Allergies: Why You May Be Allergic To the 21st Century
Among the industrialised nations, health statisticians predict that those who are children now will be the first generation that has poorer health, more obesity and a shorter lifespan than their parents. With the many benefits of affluence and education in such countries, how has this tragic state developed?
Sadly, even when people make an effort regarding good health habits, like faithfully tending a garden built over hidden quicksand, poor foundations will let them down.
From the twentieth century onwards a world has been created like none other before. Each year you ingest some of the 80,000 lab-made chemicals which have had no testing of their cumulative consequences. Most fresh looking products that seem to promise good health in fact come from low nutrient soils, prodded into production by artificial protectors and growth promoters. Apart from food, industrial chemicals are breathed in or land on your skin, get absorbed and take a joyride through the blood stream. This is thanks to out-gassing particles from every plastic, paint, dye, resin, glue, petrol fume and scented toiletry or cleaning agent surrounding you (see my website TIPS: Chemicals; also Are Vitamin Supplements A Commercial Con?).
Since the industrial revolution food has had more of a commercial priority than a nutritional one. Hunter-gatherers used to eat annually from a range of over 200 foods. Most urban-ites now substantially partake of only 10 (wheat, dairy, sugar, eggs, a few meats, vegetables and fruit). Such repetitive intake strains nutrient resources and the specific enzymes needed to break down each food. Farmers once grew several varieties of grain for their own use; now wheat predominates internationally. Historically there were once hundreds of types of wheat while now there are three dominant strains worldwide. These have been bred and engineered for the highest gluten content possible to ensure fluffy, high-rising products. No longer are bread dough and cake batters lengthily fermented, which makes them more digestible. Instead a long list of additives ups the speed, storage time, profit margin – and compromised digestive function.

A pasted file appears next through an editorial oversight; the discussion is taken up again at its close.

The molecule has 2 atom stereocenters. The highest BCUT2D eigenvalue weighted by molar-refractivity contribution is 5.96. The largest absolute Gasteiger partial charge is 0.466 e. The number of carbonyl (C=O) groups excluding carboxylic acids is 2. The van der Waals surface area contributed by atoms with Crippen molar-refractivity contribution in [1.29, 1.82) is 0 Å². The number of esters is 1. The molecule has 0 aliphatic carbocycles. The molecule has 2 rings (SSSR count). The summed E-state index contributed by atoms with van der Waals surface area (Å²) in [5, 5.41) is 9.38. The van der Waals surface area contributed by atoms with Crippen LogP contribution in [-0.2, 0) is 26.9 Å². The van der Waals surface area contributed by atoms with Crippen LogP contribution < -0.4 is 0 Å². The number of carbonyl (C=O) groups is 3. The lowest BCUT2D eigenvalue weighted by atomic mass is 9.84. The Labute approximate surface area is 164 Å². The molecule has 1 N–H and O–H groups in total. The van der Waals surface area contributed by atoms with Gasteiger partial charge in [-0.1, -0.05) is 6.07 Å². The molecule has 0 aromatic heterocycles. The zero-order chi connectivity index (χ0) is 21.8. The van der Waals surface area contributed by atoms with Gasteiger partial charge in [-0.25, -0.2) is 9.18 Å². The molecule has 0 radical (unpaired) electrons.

The land that farmed animals dine on is heavily treated with agrochemicals that leach into waterways. Dairy herds are treated with hormones to accelerate weight gain, milk production and keep lactation to a convenient industry schedule. Milk isn’t fresh, seasonal or naturally fermented. Instead it is heated over high temperatures that damage its proteins and fats, destroys its enzymes and diminishes its vitamins and minerals. Homogenisation further breaks down molecules in a way linked with a greater likelihood of inflammatory passage through the gut wall. Then natural constituents such as fat may be extracted, and other high-tech components added according to trendy concerns, rather than a true appreciation for wholesomeness. Modern foodstuffs are as distant from their original predecessors as our lifestyles are compared to ancient forbears. In contrast however, biologically we are virtually identical.
It is therefore no surprise that generations are weakening, that allergies and other compromised immune system conditions are spiking in prevalence. So what can one person do amid this omnipresent onslaught? The answer is threefold: improve immunity, improve gut health, and decrease intake of your most stressful adverse triggers or allergens. Specialist immunologists in the United Kingdom have reported a significant rise in the number of patients suffering from several allergies at once, with the severity of the reaction also increasing. A consultant immunologist in Birmingham says “We used to say that 15% of the population had an allergy of some sort, now the figure is nearer 40%”. A multinational report noted a sharp increase in allergies in India – not among the poor, but the burgeoning middle class intent on highly processed western foods, chemical laden toiletries and like products.